Amazon's Kindle: doomed from the start

    A few people have come up and asked me if I’ve heard about Amazon’s new eBook reader, Kindle. It’s true, the 10 ounce device appeared in almost every online publication this past week. Why haven’t I covered it? Well, to be frank, the Kindle stinks. In fact, Kindle isn’t even close to a revolution as some are claiming. Portable eBook readers have been around for a few years. Why haven’t we really heard about them? Because next to no one has one.

    Let’s first take a look at Amazon’s Kindle.

    • Price: $400
    • $0.10 per file to view YOUR OWN files
    • $1 for each blog
    • $1 for each RSS feed
    • Capacity: “Over 200 titles” (256MB)
    • Battery life: 30 hours
    • EVDO internet connectivity (Sprint)
    • Wikipedia
    • Dictionary
    • No PDF support

    I can go out and dump $400 on this device and then pay for blogs and RSS feeds that I already get for free on my cell phone. Say, I could even go out and buy 30 or 40 real books for the price of the Kindle device alone. Good plan! I know, some of you will say that Kindle is just like the iPod. A person buys an iPod and then has the ability to purchase and play downloaded iTunes songs. However, we shouldn’t forget that the iPod can already play someone’s downloaded/ripped MP3s without a problem. The only possible reason I would want to use Kindle is to read my bulky course packets. Unfortunately, the Kindle can’t read my course packets because they’re in Adobe’s PDF format (who’s heard of that, right?).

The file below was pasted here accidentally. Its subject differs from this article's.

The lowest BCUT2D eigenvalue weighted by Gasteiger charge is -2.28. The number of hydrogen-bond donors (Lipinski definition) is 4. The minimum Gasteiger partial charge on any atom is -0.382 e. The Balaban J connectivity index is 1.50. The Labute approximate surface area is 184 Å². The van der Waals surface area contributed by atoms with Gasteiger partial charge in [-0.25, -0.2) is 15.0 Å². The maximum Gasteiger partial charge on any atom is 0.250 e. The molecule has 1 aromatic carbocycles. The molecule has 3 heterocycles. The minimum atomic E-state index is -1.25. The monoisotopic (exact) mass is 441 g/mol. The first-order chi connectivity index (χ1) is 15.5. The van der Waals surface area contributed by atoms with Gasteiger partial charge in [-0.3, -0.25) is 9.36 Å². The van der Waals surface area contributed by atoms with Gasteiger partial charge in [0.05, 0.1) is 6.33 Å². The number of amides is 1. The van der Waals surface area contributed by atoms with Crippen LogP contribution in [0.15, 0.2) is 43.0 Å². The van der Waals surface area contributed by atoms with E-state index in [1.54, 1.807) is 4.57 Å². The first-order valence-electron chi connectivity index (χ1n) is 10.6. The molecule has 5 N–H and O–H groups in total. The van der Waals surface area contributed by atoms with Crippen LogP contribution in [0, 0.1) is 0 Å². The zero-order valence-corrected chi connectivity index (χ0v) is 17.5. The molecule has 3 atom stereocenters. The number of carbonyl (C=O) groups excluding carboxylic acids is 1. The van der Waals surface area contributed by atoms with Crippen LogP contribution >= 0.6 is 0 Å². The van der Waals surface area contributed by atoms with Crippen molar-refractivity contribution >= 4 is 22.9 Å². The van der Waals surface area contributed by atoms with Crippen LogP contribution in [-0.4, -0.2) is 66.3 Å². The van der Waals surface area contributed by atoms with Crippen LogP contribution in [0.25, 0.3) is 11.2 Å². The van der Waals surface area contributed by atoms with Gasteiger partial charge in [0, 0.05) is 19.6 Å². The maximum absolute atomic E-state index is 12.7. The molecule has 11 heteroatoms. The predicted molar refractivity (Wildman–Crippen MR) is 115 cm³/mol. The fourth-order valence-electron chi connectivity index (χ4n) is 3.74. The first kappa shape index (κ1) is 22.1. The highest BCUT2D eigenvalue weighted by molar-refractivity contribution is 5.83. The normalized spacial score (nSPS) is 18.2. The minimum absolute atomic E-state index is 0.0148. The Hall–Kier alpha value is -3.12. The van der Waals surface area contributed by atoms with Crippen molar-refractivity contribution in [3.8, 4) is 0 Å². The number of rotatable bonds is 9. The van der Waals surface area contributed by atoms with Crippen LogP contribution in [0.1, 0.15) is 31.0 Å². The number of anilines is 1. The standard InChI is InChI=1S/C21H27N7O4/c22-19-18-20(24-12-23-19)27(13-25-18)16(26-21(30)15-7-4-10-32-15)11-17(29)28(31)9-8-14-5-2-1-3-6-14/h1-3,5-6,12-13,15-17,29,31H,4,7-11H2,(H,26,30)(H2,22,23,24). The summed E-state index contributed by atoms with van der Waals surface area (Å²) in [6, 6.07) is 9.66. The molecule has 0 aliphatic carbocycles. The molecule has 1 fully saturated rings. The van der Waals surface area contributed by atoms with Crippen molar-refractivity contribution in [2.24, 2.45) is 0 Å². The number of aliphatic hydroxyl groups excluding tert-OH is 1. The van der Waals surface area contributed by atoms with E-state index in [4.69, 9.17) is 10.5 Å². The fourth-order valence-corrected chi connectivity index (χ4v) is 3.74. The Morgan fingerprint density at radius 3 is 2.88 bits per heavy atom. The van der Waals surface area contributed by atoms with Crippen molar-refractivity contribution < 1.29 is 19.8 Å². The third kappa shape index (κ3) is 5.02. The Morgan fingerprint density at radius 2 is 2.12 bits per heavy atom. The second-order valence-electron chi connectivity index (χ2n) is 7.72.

Who’s the Kindle for then? Well, this is a tough one. I’d say the Kindle is for people who need to carry around a ton of books. When I say a ton I don’t mean 5 or 6, but 100 to 200 books at any given time. While I’ve met people carrying around upwards of 30,000 songs of their iPods, I’ve never seen anyone lugging around 5 suitcases full of books.

    But if you’re in desperate need to pick up an eBook reader, check out Sony’s PRS-500. The PRS-500 is a bit cheaper ($280) and smaller (9 ounces). While it can’t hold as many books as the Kindle, it can read formats ranging from Word Documents to RTF files completely free of charge. On top of that, it’s a lot prettier.

    Did I miss something with Kindle? Let me know in the comments.


    blog comments powered by Disqus
    Please read our Comment Policy.